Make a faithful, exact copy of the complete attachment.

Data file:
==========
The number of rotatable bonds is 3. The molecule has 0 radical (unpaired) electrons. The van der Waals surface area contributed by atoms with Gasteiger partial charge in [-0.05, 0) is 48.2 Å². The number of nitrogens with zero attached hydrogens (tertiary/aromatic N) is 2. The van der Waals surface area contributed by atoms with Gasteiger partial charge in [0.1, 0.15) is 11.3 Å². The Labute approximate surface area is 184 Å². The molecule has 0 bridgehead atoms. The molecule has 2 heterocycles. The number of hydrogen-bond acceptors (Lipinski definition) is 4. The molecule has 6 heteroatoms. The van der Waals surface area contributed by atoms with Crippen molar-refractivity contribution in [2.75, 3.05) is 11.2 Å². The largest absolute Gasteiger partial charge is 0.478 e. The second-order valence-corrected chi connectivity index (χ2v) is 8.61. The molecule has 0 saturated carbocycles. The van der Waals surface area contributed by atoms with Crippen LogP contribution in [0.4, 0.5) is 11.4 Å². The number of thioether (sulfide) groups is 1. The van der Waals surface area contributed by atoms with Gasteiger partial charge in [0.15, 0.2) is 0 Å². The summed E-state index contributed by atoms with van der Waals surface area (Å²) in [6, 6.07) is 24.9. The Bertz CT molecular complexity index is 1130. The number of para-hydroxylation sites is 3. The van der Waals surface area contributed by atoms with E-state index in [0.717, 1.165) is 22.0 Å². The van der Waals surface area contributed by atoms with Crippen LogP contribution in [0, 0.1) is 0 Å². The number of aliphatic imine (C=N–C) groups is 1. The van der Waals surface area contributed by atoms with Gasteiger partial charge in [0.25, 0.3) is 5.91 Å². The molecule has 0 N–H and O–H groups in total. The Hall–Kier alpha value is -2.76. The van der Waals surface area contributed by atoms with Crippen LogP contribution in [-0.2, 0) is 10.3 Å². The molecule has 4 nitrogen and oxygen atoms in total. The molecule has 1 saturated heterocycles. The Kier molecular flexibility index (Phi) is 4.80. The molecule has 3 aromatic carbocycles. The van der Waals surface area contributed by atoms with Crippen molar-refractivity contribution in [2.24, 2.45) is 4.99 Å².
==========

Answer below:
The number of rotatable bonds is 3. The molecule has 0 radical (unpaired) electrons. The van der Waals surface area contributed by atoms with Gasteiger partial charge in [-0.05, 0) is 48.2 Å². The number of nitrogens with zero attached hydrogens (tertiary/aromatic N) is 2. The van der Waals surface area contributed by atoms with Gasteiger partial charge in [0.1, 0.15) is 11.3 Å². The Labute approximate surface area is 184 Å². The molecule has 0 bridgehead atoms. The molecule has 2 heterocycles. The number of hydrogen-bond acceptors (Lipinski definition) is 4. The molecule has 6 heteroatoms. The van der Waals surface area contributed by atoms with Crippen molar-refractivity contribution in [2.75, 3.05) is 11.2 Å². The largest absolute Gasteiger partial charge is 0.478 e. The second-order valence-corrected chi connectivity index (χ2v) is 8.61. The molecule has 0 saturated carbocycles. The van der Waals surface area contributed by atoms with Crippen LogP contribution in [0.4, 0.5) is 11.4 Å². The number of thioether (sulfide) groups is 1. The van der Waals surface area contributed by atoms with Gasteiger partial charge in [0.15, 0.2) is 0 Å². The summed E-state index contributed by atoms with van der Waals surface area (Å²) in [6, 6.07) is 24.9. The Bertz CT molecular complexity index is 1130. The number of para-hydroxylation sites is 3. The van der Waals surface area contributed by atoms with E-state index in [0.717, 1.165) is 22.0 Å². The van der Waals surface area contributed by atoms with Crippen LogP contribution in [0, 0.1) is 0 Å². The number of aliphatic imine (C=N–C) groups is 1. The van der Waals surface area contributed by atoms with Gasteiger partial charge in [0.25, 0.3) is 5.91 Å². The molecule has 0 N–H and O–H groups in total. The Hall–Kier alpha value is -2.76. The van der Waals surface area contributed by atoms with Crippen LogP contribution in [-0.2, 0) is 10.3 Å². The molecule has 4 nitrogen and oxygen atoms in total. The molecule has 1 saturated heterocycles. The Kier molecular flexibility index (Phi) is 4.80. The molecule has 3 aromatic carbocycles. The van der Waals surface area contributed by atoms with Crippen molar-refractivity contribution in [2.24, 2.45) is 4.99 Å².